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On Aug. 26, 1986, Leslie Tomblin got on her bike and followed a man in a wheelchair as he rolled from Cape Spear to St. John's.

She had strapped two empty ice-cream buckets behind her seat, and a sign that read "donations."

The young girl collected $4,700.90 that day from people who cheered on Rick Hansen as he began the Canadian leg of his around-the-world Man in Motion odyssey.

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Twenty-five years later, almost to the day, Mr. Hansen returned to Cape Spear Wednesday to launch his latest adventure, a cross-Canada relay that will involve 7,000 "everyday heroes" like Leslie Tomblin.

This time around, the fundraising will be more sophisticated, but the goal will be the same: Raise awareness of and dollars for spinal-cord research and initiatives that promote inclusiveness.

"It sure brought back some memories," Mr. Hansen said shortly after dipping his wheels into the chilly Atlantic. But more importantly, it provided an occasion to look back at how things have changed for people with disabilities over the past quarter-century.

"We're doing this to celebrate progress," Mr. Hansen said in an interview. "I have big dreams, like finding a cure for spinal-cord injury and making the world accessible for all. But I realize that won't happen all at once: There will have to be small victories along the way."

Mr. Hansen, 53, suffered a spinal-cord injury at age 15 when the pickup truck in which he was riding crashed. He was paralyzed from the waist down.

Reflecting back on the progress made, his first observation is that "an accident like mine would have a very different outcome. There would have been partial or full recovery."

Consider that the then-teenaged Mr. Hansen did not have surgery until three days after the crash. He then spent four months confined to a bed in hospital, and the expectation was that he would spend his life "crippled" and likely on social assistance.

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Today, there are specialized spinal treatment units and a recognition that surgical repairs need to be done urgently and that rehabilitation must be swift and intense.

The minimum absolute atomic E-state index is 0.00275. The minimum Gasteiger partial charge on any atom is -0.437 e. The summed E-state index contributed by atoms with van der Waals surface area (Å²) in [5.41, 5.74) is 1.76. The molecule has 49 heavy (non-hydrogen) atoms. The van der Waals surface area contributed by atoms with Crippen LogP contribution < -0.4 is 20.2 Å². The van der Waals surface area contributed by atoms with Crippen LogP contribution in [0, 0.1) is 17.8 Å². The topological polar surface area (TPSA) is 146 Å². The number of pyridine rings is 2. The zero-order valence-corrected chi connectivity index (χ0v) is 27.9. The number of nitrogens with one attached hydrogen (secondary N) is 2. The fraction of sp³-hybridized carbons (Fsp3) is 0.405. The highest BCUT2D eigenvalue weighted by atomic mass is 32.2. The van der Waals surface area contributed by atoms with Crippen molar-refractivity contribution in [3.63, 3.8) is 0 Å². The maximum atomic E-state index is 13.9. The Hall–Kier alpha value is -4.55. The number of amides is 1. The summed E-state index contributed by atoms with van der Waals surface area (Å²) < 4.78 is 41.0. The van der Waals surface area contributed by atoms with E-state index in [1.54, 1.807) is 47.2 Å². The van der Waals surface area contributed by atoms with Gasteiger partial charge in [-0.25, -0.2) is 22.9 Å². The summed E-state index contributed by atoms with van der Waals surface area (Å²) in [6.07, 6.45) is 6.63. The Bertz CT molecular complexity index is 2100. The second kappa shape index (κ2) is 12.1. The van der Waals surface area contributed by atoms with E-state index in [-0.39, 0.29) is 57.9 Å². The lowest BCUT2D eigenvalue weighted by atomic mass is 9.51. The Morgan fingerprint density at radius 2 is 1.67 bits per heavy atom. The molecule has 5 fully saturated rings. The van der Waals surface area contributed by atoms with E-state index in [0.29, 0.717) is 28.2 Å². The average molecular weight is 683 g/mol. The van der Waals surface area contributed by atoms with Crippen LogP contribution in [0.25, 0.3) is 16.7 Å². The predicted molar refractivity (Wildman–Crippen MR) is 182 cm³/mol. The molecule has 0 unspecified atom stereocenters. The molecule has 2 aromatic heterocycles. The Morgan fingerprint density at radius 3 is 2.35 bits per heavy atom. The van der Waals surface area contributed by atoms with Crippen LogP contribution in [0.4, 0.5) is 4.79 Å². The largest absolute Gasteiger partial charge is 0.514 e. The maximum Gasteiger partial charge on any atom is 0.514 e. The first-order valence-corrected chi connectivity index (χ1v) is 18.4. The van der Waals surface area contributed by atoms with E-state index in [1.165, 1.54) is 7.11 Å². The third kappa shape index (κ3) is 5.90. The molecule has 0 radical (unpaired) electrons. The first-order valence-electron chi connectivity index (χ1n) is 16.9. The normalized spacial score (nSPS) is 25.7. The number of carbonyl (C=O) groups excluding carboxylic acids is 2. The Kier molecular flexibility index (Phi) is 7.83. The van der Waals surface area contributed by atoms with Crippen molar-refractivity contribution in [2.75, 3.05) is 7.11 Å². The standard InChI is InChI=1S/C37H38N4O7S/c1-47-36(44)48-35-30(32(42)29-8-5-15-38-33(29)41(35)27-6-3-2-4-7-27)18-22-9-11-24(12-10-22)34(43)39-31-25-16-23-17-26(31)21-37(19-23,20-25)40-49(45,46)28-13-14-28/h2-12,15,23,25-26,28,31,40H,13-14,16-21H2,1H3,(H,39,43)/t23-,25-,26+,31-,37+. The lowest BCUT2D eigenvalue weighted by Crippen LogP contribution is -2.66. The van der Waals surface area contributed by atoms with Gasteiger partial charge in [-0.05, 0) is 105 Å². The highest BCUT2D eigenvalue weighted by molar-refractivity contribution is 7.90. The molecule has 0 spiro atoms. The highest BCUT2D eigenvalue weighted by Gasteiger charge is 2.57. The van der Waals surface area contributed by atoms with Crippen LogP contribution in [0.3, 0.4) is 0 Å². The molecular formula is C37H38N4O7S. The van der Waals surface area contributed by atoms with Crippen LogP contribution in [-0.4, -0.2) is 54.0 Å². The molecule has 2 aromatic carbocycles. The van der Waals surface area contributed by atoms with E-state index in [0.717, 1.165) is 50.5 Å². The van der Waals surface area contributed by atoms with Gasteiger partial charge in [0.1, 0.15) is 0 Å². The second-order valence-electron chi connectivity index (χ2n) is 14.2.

Much of the research that resulted in these advances was funded by the Rick Hansen Foundation, which has raised more than $200-million. (The goal is to raise that much again during the anniversary tour. The relay will pass through more than 600 communities during the nine-month, 12,000-kilometre journey, which will culminate in Vancouver on May 22, 2012.)

Mr. Hansen's latest research initiative is to link, virtually, all 70 spinal centres in the world. He also financed a groundbreaking census that revealed that more than 85,000 Canadians are living with spinal injury. People are surviving like never before.

The technology is strikingly different now, too – wheelchairs are lighter, stronger and adapted to individual needs. Mr. Hansen estimates that with today's chairs he could have wheeled around the world in less than a year, not the 26 months it took him.

And as striking as the medical and technological advances are the social and attitudinal changes in recent years. When Mr. Hansen rolled into Newfoundland 25 years ago, designated parking spots did not exist; nor did ramps or accessible buildings. People with disabilities were pitied and patronized.

"It's a whole new world that's emerging," Mr. Hansen said. "I look forward to the day where all buildings are built with inclusion in mind."

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But the change that makes him happiest and proudest is that people with disabilities are no longer hidden away. "They just get on with life: They're teachers, nurses, athletes and McDonald's employees, you name it. They go for dinner with their families and they go for hikes. That was a foreign concept when I did the tour."

Mr. Hansen was a powerful force in bringing about this new reality. After his tour captured the public imagination and he became an iconic figure, he was much in demand. Invited to meet the B.C. Premier, he found arrangements had been made to bring him in via the parking garage ramp.

"No thanks," he said. "I'll go in the front door like everyone else." Then he sat at the bottom of the stairs as the media snapped photos. A message was sent; ramps were built.

"Listen, it's not 100 per cent yet for people with disabilities – far from it," he said. "But that's why it's important to celebrate the progress we've made."

Mr. Hansen recognizes his dreams will take time to achieve: "Twenty-five years is probably the halfway point to full social inclusion and a cure for spinal-cord injury. And I'm really looking forward to the second half of the journey."

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